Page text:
Opinion Columns & Blogs

July 5, 2014

Martin Schram: Pensions, benefits also need improving at VA

MEMO TO: Veterans Affairs Secretary-designate Robert A. McDonald

MEMO TO: Veterans Affairs Secretary-designate Robert A. McDonald

RE: The VA’s crisis is even worse than you think!

Your good news is that the White House, Congress and Department of Veterans Affairs are no longer in denial about the reality that things have gone terribly wrong in the VA hospitals. Indeed, all America finally knows the systemic shame of VA hospitals’ treatment delays, faked records and cover-ups.

And apparently the monstrous job of fixing the VA is yours. Republicans are praising your experience as Procter and Gamble’s CEO. Your Senate confirmation seems assured.

But your new bosses probably still haven’t grasped the full breadth, depth and pervasiveness of all that was allowed to go so wrong, for so long, at the VA.

The VA pension and benefits claims bureaucracies are failing our military veterans and their families as shamefully as the backlogged VA hospitals are. Among the major concerns:

•  Pensions. Bill, a severely wounded World War II veteran, had a postwar career in the post office. When he died in January 2011, his widow, Diane, simultaneously sent the VA and U.S. Postal Service all the vital documents, requesting her share of both pensions as Bill’s surviving spouse.

The Postal Service immediately calculated Diane’s pension share and her first check arrived when Bill’s would have, in February. But half a year went by without a VA pension check. As her living expenses mounted, the VA asked for documents she’d already sent.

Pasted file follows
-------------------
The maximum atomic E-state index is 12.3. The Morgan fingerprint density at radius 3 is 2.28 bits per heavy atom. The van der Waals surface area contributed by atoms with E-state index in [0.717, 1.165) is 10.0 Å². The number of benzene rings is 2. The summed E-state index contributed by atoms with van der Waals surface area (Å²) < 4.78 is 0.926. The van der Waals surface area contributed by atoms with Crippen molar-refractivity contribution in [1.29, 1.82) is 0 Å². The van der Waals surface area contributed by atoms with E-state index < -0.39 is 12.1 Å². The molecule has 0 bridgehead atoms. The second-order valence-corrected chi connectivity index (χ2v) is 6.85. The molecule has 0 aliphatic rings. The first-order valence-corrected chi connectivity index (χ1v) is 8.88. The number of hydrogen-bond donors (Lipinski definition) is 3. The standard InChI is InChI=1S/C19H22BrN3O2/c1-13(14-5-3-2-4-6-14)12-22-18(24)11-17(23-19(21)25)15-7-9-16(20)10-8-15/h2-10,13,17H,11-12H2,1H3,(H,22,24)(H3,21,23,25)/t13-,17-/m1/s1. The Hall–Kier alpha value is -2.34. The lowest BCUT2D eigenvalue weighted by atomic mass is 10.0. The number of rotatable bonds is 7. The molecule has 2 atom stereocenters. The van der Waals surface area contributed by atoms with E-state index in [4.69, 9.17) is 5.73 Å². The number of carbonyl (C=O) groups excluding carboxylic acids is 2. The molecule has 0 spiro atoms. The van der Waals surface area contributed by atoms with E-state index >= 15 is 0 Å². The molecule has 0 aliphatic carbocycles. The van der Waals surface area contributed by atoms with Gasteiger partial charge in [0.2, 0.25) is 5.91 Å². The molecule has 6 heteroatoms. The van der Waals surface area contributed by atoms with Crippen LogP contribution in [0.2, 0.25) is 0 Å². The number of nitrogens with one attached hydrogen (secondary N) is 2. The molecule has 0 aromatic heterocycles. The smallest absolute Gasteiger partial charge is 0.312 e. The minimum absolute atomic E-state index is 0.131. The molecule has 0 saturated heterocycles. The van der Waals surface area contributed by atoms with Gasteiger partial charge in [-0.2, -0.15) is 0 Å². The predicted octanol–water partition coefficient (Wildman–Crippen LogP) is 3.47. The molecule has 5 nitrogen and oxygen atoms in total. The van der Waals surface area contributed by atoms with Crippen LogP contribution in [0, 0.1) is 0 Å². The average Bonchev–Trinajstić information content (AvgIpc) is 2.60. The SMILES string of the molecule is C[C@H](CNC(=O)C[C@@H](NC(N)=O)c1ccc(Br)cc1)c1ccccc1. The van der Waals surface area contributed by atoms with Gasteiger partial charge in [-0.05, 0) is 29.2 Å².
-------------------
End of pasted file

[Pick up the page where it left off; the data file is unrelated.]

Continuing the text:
I asked a top VA official why the VA couldn’t simply do what the Postal Service did for the widow. The official launched into a long explanation about VA lawyers and the need to determine if Bill died due to old war injuries, which would mean a larger pension. So I naturally asked: Couldn’t the VA instantly pay her the base pension? And then pay her more, retroactively, if it proved to be a service injury death?

Yes, he said, that’s a better way to do it. He’s a good person, but his managerial mind has been shaped by the VA’s cultural mindset. Changing that mindset is the new VA secretary’s most urgent challenge.

•  Benefits. When VA claim adjudicators issue denials – as they often do – an appeals process begins. The appeals court remands some 60 percent of the claim denials back to the adjudicators for reconsideration because of one mistake or another. And it all starts over again. The top appeals court has ruled the denials of the VA adjudicators and next level board of appeals were right in a mere 24 percent of the cases that got to the court. No wonder the VA’s benefits claim backlog was recently reported to be 1 million.
•  Hospitals. Here’s a proposal: Give veterans a Vet-Med card that works like a Medicare card, and pays for treatment where service is best and waiting times are brief. Not all hospitals need to provide top-level treatment for all maladies.

Even in his last days, the previous VA secretary, Gen. Eric Shinseki, told Congress there were only a “limited” number of “isolated” cases where VA hospitals falsified delay records. Only in his last hours did the four-star general admit he’d been deceived by a “systemic … overarching environment and culture” within the VA.

There is one way our new bold VA secretary can change the VA mindset – by changing the VA’s name. Let all VA employees know, first and foremost, they now work for the Department of Veterans Advocacy.

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